Mexico violence: Monterrey police find 49 bodies
Forty-nine mutilated bodies have been found dumped by a roadside near the city of Monterrey in northern Mexico.
Security officials said the 43 men and six women had been decapitated and had their hands cut off, making identification difficult.
They blamed the killings on a conflict between rival drugs gangs - a note left with the bodies said they had been killed by the Zetas cartel.
It is the latest in a series of recent massacres in northern Mexico.
The Zetas have been fighting the Gulf and Sinaloa cartels for control of smuggling routes into the US.
The bodies were found at 04:00 local time (09:00 GMT) in Cadereyta municipality on the road from Monterrey to Reynosa on the US border.
Security officials said the bodies. some of which were in plastic bags, appeared to have been killed at another location up to two days ago and dumped from a truck.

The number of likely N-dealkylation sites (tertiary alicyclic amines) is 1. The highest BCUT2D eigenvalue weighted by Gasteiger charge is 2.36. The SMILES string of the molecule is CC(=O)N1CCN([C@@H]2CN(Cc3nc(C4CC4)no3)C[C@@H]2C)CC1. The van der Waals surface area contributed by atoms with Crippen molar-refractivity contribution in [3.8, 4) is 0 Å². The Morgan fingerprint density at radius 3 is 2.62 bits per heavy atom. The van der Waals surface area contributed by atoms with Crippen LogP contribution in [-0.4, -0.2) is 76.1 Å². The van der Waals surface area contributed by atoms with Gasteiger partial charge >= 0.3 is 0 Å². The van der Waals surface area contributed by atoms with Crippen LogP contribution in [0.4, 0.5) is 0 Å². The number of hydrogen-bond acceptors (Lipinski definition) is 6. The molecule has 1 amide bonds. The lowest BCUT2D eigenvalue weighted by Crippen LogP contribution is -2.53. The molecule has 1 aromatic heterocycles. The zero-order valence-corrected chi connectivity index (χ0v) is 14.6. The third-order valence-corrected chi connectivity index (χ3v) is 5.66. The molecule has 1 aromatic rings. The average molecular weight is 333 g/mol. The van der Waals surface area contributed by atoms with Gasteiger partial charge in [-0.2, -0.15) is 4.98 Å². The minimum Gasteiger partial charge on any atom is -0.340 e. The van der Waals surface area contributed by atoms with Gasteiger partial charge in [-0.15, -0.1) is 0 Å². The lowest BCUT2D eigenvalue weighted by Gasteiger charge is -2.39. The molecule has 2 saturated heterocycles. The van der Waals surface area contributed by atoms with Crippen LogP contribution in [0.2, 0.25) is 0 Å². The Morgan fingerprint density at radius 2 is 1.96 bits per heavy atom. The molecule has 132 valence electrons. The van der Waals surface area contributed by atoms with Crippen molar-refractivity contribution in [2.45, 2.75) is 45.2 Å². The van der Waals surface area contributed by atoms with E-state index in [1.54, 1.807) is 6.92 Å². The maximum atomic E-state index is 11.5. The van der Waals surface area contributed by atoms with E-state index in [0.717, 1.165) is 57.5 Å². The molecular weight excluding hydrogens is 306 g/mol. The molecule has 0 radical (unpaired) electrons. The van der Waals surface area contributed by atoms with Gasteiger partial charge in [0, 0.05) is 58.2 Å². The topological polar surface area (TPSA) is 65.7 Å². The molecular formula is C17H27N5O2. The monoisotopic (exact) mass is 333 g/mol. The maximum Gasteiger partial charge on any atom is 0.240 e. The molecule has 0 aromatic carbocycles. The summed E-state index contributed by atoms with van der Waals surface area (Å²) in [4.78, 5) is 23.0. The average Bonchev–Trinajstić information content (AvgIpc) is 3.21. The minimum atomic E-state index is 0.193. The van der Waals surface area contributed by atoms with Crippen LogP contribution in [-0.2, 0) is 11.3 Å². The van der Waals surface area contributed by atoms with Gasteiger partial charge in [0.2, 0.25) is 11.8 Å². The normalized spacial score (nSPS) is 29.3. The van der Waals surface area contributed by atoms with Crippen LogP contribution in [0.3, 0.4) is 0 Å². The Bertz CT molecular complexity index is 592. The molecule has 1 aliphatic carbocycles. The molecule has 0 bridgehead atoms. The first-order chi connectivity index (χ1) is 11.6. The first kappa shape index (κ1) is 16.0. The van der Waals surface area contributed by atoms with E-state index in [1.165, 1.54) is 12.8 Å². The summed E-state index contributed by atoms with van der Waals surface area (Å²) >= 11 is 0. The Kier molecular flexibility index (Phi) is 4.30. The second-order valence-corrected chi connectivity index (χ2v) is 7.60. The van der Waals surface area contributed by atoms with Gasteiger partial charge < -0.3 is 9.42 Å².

"We know from the characteristics that this is the result of violence between criminal gangs, it is not an attack on the civilian population," Nuevo Leon state security spokesman Jorge Domene said.
Nuevo Leon's prosecutor, Adrian de la Garza, said the fact that hands and heads had been cut off made it difficult to identify the victims, but he said it was possible they were Central American migrants.
The grim find comes just days after police discovered the dismembered, decapitated bodies of 18 people in two abandoned vehicles in western Mexico.
Earlier this month 23 dead bodies - 14 of them decapitated - were found in the border city of Nuevo Laredo, also in Nuevo Leon state.
Around 50,000 people have died in drug-related violence in Mexico since 2006, when President Felipe Calderon deployed the army to combat the cartels.
The BBC's Will Grant, in Mexico City says the latest killings show that, although many Mexicans felt the drug violence had been easing this year, the conflict is still claiming many lives, often in the most brutal circumstances.
The three main candidates to succeed Mr Calderon in July's presidential election have all said they would work to end the violence, but have not offered any concrete plans.